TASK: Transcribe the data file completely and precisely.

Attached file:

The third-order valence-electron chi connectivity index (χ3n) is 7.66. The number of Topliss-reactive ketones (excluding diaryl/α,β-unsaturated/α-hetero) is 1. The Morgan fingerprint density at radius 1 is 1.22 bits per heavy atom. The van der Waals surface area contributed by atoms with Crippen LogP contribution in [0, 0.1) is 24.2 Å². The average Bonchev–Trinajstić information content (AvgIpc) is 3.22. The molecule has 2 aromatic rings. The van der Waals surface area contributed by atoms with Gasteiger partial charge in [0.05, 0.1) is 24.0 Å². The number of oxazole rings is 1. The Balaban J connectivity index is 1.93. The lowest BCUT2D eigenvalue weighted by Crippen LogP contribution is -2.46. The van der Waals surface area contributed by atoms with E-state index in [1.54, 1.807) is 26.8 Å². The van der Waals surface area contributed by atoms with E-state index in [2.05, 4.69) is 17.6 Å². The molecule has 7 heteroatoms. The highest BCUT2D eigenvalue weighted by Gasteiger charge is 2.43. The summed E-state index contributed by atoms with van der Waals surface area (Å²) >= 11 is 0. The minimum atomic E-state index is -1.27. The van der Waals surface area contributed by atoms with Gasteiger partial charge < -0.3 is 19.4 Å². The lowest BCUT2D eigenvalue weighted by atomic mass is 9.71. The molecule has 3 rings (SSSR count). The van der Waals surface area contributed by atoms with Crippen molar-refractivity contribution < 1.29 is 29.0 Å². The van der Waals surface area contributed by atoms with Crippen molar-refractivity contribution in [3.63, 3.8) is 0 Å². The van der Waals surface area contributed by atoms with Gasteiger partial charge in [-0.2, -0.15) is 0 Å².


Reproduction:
The third-order valence-electron chi connectivity index (χ3n) is 7.66. The number of Topliss-reactive ketones (excluding diaryl/α,β-unsaturated/α-hetero) is 1. The Morgan fingerprint density at radius 1 is 1.22 bits per heavy atom. The van der Waals surface area contributed by atoms with Crippen LogP contribution in [0, 0.1) is 24.2 Å². The average Bonchev–Trinajstić information content (AvgIpc) is 3.22. The molecule has 2 aromatic rings. The van der Waals surface area contributed by atoms with Gasteiger partial charge in [0.05, 0.1) is 24.0 Å². The number of oxazole rings is 1. The Balaban J connectivity index is 1.93. The lowest BCUT2D eigenvalue weighted by Crippen LogP contribution is -2.46. The van der Waals surface area contributed by atoms with E-state index in [1.54, 1.807) is 26.8 Å². The van der Waals surface area contributed by atoms with E-state index in [2.05, 4.69) is 17.6 Å². The molecule has 7 heteroatoms. The highest BCUT2D eigenvalue weighted by Gasteiger charge is 2.43. The summed E-state index contributed by atoms with van der Waals surface area (Å²) >= 11 is 0. The minimum atomic E-state index is -1.27. The van der Waals surface area contributed by atoms with Gasteiger partial charge < -0.3 is 19.4 Å². The lowest BCUT2D eigenvalue weighted by atomic mass is 9.71. The molecule has 3 rings (SSSR count). The van der Waals surface area contributed by atoms with Crippen molar-refractivity contribution < 1.29 is 29.0 Å². The van der Waals surface area contributed by atoms with Crippen molar-refractivity contribution in [3.63, 3.8) is 0 Å². The van der Waals surface area contributed by atoms with Gasteiger partial charge in [-0.2, -0.15) is 0 Å².